The media don’t keep all this stuff straight for us, so it’s necessary to put this newest video from Fox News in context.
First, the proximate catalyst for the interview Bret Baier is airing with week with Kris (“Tanto”) Paronto, Mark (“Oz”) Geist, and John (“Tig”) Tiegen – contract security operatives for the CIA in Benghazi – is the publication of their new book with Mitchell Zuckoff, 13 Hours: The Inside Account of What Really Happened in Benghazi. Thursday night saw only an excerpt from the program that will air in full on Friday evening.
Second, it has been reported before – repeatedly, in fact – that there was a delay in getting a security team from the CIA Annex in Benghazi to Ambassador Chris Stevens’s location at the U.S. Temporary Mission Facility (the TMF, often called the “consulate”) after the initial attack.
(Note: this entire post deals only with the initial attack from 9:40 to about 11:30 PM, in which the TMF came under attack and Ambassador Stevens and Sean Smith were killed.)
The statement that members of the CIA Annex security team were told to delay proceeding to the TMF is not new information.
In fact, the narrative we hear from Bret Baier’s interview accords well with previous disclosures about the delay. It appears that Paronto, Geist, and Tiegen were some of the CIA responders who provided testimony to the House Permanent Select Committee on Intelligence (HPSCI) in 2013, which yielded this AP report from December. Its account dovetails almost perfectly with comments excerpted from the Baier interview:
The senior CIA officers in charge in Libya that day told Congress of a chaotic scramble to aid Stevens and others who were in the outpost when it was attacked by militants on the 11th anniversary of the attacks of Sept. 11, 2001.
Those CIA leaders decided they and their security contractor team should wait before rushing from their annex into the violence roughly a mile away. They said they were trying to first gather intelligence and round up Libyan militia allies armed with heavy weapons, according to the testimony by the CIA officers in charge.
Some CIA security contractors disagreed with their bosses and wanted to move more quickly. …
The CIA team leader and the CIA chief at the Benghazi annex told committee members that they were trying to gather Libyan allies and intelligence before racing into the fray, worried that they might be sending their security team into an ambush with little or no backup.
At least one of those security contractors, a former U.S. Army Ranger, was told to “wait” at least twice, and he argued with his security team leader, according to his testimony, related by [Rep. Lynn] Westmoreland [R-GA].
In the Baier interview, Paronto says he was told twice to wait, and that Tiegen was also told to wait (i.e., making the third delay order) before moving to the TMF.
In this context, the third point to make is that members of HPSCI seem already to have accepted the interpretation that this set of delays was a natural series of events, dictated by the operational concerns of decision-makers, and was not unjustified or due to failures of command. Here is Rep. Westmoreland from the AP report:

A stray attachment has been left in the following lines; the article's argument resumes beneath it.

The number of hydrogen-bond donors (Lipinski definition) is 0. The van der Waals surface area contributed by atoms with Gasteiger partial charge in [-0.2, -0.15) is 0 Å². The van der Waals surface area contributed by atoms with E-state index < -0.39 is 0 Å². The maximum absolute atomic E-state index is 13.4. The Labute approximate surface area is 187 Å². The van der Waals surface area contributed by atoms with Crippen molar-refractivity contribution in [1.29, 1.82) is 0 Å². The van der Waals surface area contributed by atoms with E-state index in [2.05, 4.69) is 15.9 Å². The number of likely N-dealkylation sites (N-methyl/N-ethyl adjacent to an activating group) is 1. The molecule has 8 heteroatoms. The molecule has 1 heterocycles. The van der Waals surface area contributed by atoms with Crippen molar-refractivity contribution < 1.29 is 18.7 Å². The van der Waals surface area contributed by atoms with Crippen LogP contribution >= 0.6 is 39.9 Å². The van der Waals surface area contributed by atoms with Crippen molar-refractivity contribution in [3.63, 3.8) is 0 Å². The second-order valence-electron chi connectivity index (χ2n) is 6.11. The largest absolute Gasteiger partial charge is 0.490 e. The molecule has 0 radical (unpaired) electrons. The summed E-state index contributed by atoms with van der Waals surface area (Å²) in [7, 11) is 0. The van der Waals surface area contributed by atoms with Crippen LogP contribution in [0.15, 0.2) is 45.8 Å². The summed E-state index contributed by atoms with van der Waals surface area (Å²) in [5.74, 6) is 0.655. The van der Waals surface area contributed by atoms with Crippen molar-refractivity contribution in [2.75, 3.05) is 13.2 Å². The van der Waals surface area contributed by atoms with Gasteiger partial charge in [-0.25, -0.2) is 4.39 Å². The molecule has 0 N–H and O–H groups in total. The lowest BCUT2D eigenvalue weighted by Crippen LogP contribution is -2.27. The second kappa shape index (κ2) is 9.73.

Rep. Lynn Westmoreland, who heads a House intelligence subcommittee that interviewed the employees, said he believes this disagreement [between the security team and decision-makers] was the source of allegations that the CIA ordered security personnel to “stand down” and not help the people inside the diplomatic mission, and perhaps was the source of accusations the administration failed to answer a call from the CIA security team for combat aircraft.
And here is the conclusion from HPSCI’s January 2014 update on Benghazi:
The [CIA Annex security team] had necessary authority to depart for the TMF. Once prepared, officers engaged in a tactical discussion about the threat they faced at the TMF, and what weapons and external support to bring to TMF. During the discussion, there was a delay as the tactical situation was discussed, but HPSCI found no evidence that the team was ordered or directed to stand down.
The fourth point to make is, therefore, that there seems to be a political overlay to the interpretation of the delay on the night of 11 September 2012. The bottom line – just the facts – is that it took longer for the Annex security team to get to the TMF than it would have taken if the team had not been told – three times, according to Paronto and Tiegen – to wait. No one disagrees that that happened.
And it could certainly sound to the reasonable ear like a form of delay that might be questionable. On the other hand, it’s also reasonable to say that an order to wait is not, strictly speaking, a “stand down” order, nor is it necessarily questionable. Taking the word of the higher-ups that there were good reasons for telling the team to wait is what investigators do, when they’re weighing what to think of such delays.
And what the contractors are doing, basically, is telling their side of the “team clash” described by Rep. Westmoreland to the AP reporter. The contractors are saying they didn’t think there was a good reason to wait.
In fact, in the interview with Baier, they provide the one detail that does not dovetail with what has been reported out from HPSCI. They state that they ultimately defied the order to wait, and set out for the TMF on their own, without having been given the go-ahead to do so.
After a delay of nearly 30 minutes, the security team headed to the besieged consulate without orders. They asked their CIA superiors to call for armed air support, which never came.
The HPSCI account certainly indicates that when the team moved out to go to the TMF, it had authorization. What we hear from the men in the Baier interview, by contrast, is that they did not.